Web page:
DVD Spotlight: "For My Wife" & "Water Wars"

The sad reality for many documentary filmmakers is that having their films released theatrically is not always feasible, given their generally low box office potential . But thanks to the good folks at Cinema Libre and other independent studios, documentaries can find new audiences through DVD releases and grassroots educational campaigns.

Two such films, For My Wife and Water Wars will have their DVD premieres on August 31, 2010 from Cinema Libre, the studio that brought The End of Poverty and Oliver Stone's South of the Border to the big screen.

FOR MY WIFE (David Rothmiller & LD Thompson, Not Rated)

For My Wife is an especially timely doc about Charlene Strong, a woman who lost her partner, Kate, in a tragic flood, and faced many challenges, heartache, and discrimination by hospital employees and funeral directors because they were not legally married or related by blood. But instead of sitting idly by, Charlene took matters into her own hands and joined the crusade to bring benefits to same sex partners that would make sure that no one would have to suffer as she did again.

Charlene Strong with WA Governor Chris Gregoire as she signs the Domestic Partnership Registry Bill into law in “for my wife…”

In light of the recent Proposition 8 ruling in California, For My Wife feels like it comes along at the perfect moment, as LGBT issues are taking the forefront in the national spotlight, especially concerning same sex marriage. Charlene makes a passionate case and puts a human face on the debate that is undeniably moving. The climactic debate on the floor of the Washington state Senate is especially powerful, but the film sort of loses its way after that. It sets out to make the key point that the battle is far from over and the story continues, but it feels as if it has no definitive ending, following Charlene's crusade after her victory in her home state of Washington, but there just isn't that much to cover. It's clear that it would have made a better documentary short than a feature, but it's hard to deny its subject's timely power. This is a story that needs to be told as much as it needs to be heard. And as long as people like Charlene Strong keeps speaking up and putting forward an identifiable and human face on the challenges faced by LGBT Americans, then hearts and minds will continue to be changed, and as such For My Wife demands to be seen.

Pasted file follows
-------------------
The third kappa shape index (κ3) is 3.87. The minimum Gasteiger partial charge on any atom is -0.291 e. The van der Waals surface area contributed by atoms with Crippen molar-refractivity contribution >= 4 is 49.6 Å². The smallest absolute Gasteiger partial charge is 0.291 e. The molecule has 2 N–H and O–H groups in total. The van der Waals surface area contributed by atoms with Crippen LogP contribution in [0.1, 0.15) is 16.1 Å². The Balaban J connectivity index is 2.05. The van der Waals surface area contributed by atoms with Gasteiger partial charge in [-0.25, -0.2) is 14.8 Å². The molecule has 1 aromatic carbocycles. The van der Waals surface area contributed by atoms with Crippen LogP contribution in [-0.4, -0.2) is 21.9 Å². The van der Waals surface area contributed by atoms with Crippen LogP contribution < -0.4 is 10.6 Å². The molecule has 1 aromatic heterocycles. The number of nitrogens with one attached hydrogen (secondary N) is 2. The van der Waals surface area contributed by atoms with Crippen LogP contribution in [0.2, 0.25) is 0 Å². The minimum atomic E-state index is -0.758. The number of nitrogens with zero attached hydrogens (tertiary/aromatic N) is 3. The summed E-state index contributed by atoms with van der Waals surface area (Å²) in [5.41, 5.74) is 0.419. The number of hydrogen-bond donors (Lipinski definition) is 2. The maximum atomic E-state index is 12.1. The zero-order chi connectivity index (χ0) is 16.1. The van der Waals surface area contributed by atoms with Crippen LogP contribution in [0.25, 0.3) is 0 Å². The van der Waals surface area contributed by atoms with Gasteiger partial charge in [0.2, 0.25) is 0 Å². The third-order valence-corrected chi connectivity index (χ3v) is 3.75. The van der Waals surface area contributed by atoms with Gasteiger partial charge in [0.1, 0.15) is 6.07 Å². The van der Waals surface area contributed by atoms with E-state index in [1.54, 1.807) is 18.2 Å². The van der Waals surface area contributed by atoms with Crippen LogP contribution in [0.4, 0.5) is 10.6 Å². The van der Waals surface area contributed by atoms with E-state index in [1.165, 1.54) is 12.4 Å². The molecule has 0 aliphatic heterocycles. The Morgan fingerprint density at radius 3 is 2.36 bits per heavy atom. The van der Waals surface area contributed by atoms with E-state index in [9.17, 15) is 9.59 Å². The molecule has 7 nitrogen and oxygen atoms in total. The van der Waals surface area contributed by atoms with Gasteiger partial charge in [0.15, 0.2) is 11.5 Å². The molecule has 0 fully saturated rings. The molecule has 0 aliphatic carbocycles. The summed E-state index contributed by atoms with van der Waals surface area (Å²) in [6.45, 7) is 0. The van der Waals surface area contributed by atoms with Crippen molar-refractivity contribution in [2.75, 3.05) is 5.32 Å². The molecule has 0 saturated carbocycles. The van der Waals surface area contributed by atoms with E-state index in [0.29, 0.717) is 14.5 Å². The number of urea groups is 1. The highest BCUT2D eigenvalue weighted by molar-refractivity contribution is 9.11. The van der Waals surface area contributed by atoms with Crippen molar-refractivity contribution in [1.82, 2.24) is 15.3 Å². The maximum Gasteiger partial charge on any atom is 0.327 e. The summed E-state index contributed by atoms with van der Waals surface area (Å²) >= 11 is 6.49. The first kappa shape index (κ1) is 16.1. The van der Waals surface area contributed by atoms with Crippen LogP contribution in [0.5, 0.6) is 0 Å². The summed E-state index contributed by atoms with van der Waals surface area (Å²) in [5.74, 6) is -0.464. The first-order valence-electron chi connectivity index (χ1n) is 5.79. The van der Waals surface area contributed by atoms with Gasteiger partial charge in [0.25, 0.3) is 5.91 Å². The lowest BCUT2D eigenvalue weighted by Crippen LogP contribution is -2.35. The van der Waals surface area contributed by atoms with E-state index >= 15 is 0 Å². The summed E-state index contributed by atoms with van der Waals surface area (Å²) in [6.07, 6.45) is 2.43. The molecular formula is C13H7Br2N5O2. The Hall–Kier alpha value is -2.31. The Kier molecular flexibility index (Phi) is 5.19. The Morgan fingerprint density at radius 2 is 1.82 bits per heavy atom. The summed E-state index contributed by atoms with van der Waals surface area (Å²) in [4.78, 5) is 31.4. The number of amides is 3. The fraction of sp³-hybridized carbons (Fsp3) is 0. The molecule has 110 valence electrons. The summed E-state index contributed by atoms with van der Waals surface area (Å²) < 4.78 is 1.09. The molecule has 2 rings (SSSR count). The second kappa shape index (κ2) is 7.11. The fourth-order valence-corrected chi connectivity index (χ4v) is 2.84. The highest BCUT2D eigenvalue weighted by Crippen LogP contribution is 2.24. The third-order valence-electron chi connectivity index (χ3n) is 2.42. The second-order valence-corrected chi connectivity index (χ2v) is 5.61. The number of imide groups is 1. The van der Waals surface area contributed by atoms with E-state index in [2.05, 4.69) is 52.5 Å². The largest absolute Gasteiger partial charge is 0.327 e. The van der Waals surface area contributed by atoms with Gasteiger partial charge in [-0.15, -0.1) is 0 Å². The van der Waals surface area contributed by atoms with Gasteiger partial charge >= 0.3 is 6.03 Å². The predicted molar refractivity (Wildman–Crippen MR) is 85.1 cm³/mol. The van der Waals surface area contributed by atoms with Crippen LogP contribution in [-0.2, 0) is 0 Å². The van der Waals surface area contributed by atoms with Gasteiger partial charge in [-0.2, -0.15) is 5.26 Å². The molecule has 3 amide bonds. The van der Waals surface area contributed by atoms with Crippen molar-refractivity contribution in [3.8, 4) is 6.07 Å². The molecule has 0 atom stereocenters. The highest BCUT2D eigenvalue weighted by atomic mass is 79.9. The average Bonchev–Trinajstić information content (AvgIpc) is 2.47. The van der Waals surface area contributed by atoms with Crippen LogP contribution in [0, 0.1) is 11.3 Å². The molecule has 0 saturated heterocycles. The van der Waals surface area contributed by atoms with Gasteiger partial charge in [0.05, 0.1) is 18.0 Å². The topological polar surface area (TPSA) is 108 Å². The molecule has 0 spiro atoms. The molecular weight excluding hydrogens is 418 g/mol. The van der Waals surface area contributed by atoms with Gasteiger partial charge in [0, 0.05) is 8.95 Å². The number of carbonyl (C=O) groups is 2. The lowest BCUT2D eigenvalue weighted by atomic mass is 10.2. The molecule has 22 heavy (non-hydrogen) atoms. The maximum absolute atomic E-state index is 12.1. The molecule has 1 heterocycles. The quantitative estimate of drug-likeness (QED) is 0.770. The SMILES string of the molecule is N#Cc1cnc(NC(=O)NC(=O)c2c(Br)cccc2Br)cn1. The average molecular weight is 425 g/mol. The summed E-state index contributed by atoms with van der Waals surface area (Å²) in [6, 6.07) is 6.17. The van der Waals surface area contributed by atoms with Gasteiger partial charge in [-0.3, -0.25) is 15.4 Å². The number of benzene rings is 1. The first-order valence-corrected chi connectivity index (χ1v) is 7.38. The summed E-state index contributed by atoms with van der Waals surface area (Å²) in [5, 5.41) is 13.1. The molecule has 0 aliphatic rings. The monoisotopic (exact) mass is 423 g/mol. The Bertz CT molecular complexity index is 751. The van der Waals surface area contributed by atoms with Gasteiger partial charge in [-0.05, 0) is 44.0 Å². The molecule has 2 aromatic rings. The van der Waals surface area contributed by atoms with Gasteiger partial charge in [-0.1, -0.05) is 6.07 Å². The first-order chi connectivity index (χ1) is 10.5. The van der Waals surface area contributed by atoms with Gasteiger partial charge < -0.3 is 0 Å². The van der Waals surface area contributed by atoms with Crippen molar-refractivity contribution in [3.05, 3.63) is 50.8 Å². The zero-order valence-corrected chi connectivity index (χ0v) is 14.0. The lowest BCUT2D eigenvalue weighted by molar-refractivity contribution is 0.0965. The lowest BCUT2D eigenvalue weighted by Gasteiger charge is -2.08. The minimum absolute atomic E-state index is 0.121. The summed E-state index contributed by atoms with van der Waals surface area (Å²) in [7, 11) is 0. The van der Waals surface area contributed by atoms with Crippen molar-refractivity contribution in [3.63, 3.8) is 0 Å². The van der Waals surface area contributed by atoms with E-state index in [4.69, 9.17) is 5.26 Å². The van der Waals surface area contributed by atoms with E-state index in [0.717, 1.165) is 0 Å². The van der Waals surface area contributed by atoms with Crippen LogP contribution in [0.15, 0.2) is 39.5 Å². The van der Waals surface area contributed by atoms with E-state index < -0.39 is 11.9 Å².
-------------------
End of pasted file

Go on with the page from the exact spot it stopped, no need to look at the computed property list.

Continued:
WATER WARS (Jim Burroughs, Not Rated)

Documentaries often fall into the trap of being all information and no flair, and Water Wars is one of those films. It's a rather straightforward educational doc about the water crisis in Bangladesh, whose rivers are being dammed up in India, causing widespread drought in the dry season and flooding in the rainy season. What water they have is often poisoned with arsenic. The film examines the political standoffs caused by access to water in Asia, which is a conflict many believe will be the cause of World War III.

For such a potentially impactful topic, one might expect a film with a little more tension or a dramatic call to action, but instead it feels rather mundane, even with narration by Martin Sheen. It's the kind of informational doc that would be right at home in a high school world politics or science class, and as such will serve its purpose well. It's an important topic, and while it deserves a documentary that isn't this dry, it will do in the absence of more widespread coverage.

Both For My Wife and Water Wars will be available on DVD August 31 from Cinema Libre and are now available for pre-order.


Popular Posts